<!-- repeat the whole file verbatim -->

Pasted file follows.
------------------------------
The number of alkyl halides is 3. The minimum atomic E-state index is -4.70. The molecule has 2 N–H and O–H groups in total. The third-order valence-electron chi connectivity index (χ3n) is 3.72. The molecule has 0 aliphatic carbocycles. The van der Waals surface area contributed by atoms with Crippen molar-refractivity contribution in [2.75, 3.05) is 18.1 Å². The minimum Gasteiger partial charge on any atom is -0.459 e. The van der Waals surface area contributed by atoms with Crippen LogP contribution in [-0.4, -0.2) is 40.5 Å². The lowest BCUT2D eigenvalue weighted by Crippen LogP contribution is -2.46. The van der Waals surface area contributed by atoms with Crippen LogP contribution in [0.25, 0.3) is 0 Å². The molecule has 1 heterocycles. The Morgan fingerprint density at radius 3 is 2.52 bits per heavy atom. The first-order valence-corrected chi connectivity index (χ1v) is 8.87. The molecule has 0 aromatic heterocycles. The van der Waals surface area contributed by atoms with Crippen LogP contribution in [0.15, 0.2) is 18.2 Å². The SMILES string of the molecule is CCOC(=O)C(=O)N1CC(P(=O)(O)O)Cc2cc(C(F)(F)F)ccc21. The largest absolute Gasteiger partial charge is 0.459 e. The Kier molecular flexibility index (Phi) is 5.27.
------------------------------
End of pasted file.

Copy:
The number of alkyl halides is 3. The minimum atomic E-state index is -4.70. The molecule has 2 N–H and O–H groups in total. The third-order valence-electron chi connectivity index (χ3n) is 3.72. The molecule has 0 aliphatic carbocycles. The van der Waals surface area contributed by atoms with Crippen molar-refractivity contribution in [2.75, 3.05) is 18.1 Å². The minimum Gasteiger partial charge on any atom is -0.459 e. The van der Waals surface area contributed by atoms with Crippen LogP contribution in [-0.4, -0.2) is 40.5 Å². The lowest BCUT2D eigenvalue weighted by Crippen LogP contribution is -2.46. The van der Waals surface area contributed by atoms with Crippen LogP contribution in [0.25, 0.3) is 0 Å². The molecule has 1 heterocycles. The Morgan fingerprint density at radius 3 is 2.52 bits per heavy atom. The first-order valence-corrected chi connectivity index (χ1v) is 8.87. The molecule has 0 aromatic heterocycles. The van der Waals surface area contributed by atoms with Crippen LogP contribution in [0.15, 0.2) is 18.2 Å². The SMILES string of the molecule is CCOC(=O)C(=O)N1CC(P(=O)(O)O)Cc2cc(C(F)(F)F)ccc21. The largest absolute Gasteiger partial charge is 0.459 e. The Kier molecular flexibility index (Phi) is 5.27.